Artemis BJJ (Bristol Sports Centre/MyGym), Open Mat, Bristol, UK - 25/11/2014
After the great session yesterday, I was ready to really delve into my issues with closed guard. I didn't want to drill technique so much as drill posture, both in terms of my posture and off-balancing theirs. That's as opposed to just breaking their posture down. I can happily do that, but I tend to do it square on. Today, I would be veering off to the side.
My guard is currently pretty much all predicated off a combination of two techniques/positions I've taught before, the Relson deep collar grip when in cross-grip guard. Previously, after that private lesson with Kev on guard, I've had the collar grip and put an arm behind. That's fine for open guard (although as I'll be discussing in the Wednesday write-up, I've been missing one simple detail that makes a big difference), but doesn't translate so well to closed guard. My approach to the cross-grip in closed guard has been getting the Relson grip, then fighting to get the second grip (either yanking underneath for the choke I like, or somehow over the top).
Drilling it with Chris today, in my usual pattern of light resistance, then switching over so I could see how they use it, worked perfectly. The goal of that approach is to learn something I might not otherwise realise, which is exactly what happened. Chris was able to twist my posture much more effectively, because he was getting the sleeve grip with his non-collar hand, rather than purely looking for that choke. As soon as I switched to the sleeve (I was going for the elbow), suddenly I found my guard becoming offensive. I popped my hips off to the side, moving into 'side guard' (I think? I've seen Jason Scully use that term, though I haven't watched the associated videos yet).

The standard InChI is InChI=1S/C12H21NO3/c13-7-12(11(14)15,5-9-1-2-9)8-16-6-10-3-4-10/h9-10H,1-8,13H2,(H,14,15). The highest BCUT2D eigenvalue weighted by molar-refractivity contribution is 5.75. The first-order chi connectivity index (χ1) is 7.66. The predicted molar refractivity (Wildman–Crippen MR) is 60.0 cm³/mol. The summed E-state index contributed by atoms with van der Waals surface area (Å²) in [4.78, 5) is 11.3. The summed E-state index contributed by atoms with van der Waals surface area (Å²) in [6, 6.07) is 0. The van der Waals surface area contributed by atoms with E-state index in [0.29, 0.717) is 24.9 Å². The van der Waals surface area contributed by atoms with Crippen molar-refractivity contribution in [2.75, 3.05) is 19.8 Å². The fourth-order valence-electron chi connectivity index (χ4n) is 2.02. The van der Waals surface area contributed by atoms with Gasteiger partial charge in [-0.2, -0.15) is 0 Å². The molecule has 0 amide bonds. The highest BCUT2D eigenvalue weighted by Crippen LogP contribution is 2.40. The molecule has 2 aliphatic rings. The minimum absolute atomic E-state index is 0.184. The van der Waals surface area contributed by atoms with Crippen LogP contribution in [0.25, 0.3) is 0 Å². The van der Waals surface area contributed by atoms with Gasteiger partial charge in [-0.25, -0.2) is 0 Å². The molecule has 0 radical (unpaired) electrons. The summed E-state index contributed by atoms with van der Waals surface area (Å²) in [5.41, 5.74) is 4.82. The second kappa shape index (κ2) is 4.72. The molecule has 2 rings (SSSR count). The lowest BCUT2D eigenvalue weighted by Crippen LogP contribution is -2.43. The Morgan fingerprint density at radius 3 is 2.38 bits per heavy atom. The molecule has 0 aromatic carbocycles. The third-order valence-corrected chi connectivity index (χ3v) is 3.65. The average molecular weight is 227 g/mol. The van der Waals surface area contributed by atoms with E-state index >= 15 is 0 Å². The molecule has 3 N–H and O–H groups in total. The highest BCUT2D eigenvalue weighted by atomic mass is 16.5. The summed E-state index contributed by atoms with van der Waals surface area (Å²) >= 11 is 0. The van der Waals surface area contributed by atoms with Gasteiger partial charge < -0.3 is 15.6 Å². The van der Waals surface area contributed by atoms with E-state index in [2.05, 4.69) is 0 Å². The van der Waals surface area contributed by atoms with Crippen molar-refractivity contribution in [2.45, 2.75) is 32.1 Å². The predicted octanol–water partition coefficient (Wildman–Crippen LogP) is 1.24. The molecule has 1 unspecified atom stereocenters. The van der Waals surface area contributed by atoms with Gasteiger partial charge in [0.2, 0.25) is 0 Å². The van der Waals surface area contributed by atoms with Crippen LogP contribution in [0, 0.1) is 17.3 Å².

That opens up all sorts of attacks. If you can get their arm, you have some pressing armbar options along with wristlocks, plus the omoplata. If they hid their arm, then you have a route to the back, especially if you speed up your trajectory by using the collar drag and kicking out their other knee. Side guard means I can finally break my pattern of grip, break posture, they recover, grip, break posture etc. Having the elbow is the addition I needed, judging by today, especially if I do it at the same time I move my hips across.
If I can get the gift wrap from guard (pulling their arm around their neck), that's even stronger. Push the arm across, then reach behind their head and grab that wrist. Another option I randomly ended up doing was instead of reaching behind their head, I pulled that gift wrapped sleeve under their far armpit. That lent itself well to the windscreen wiper sweep. I also played around with underhooking the arm, attacking for keylocks and the like.
Again thanks to having Chris do the same thing, that led to another option. I was finding that I could keep my posture and stop him moving to the side, using my knees to control his hips. However, because I needed generally to push him down to block his choke attempts in particular, that extended my arm. He managed to nicely time it so that at one point when I extended, he was moving his hips to that arm's side. With his hips underneath the arm, it was ideally set up for him to trap it, raise his hips and go for the armbar. Even better, he had my other arm squished in such a way I couldn't use it to defend. Nice! Also good from the top person perspective: when I do get submitted from guard, it's often armbars as I forget about over-extending.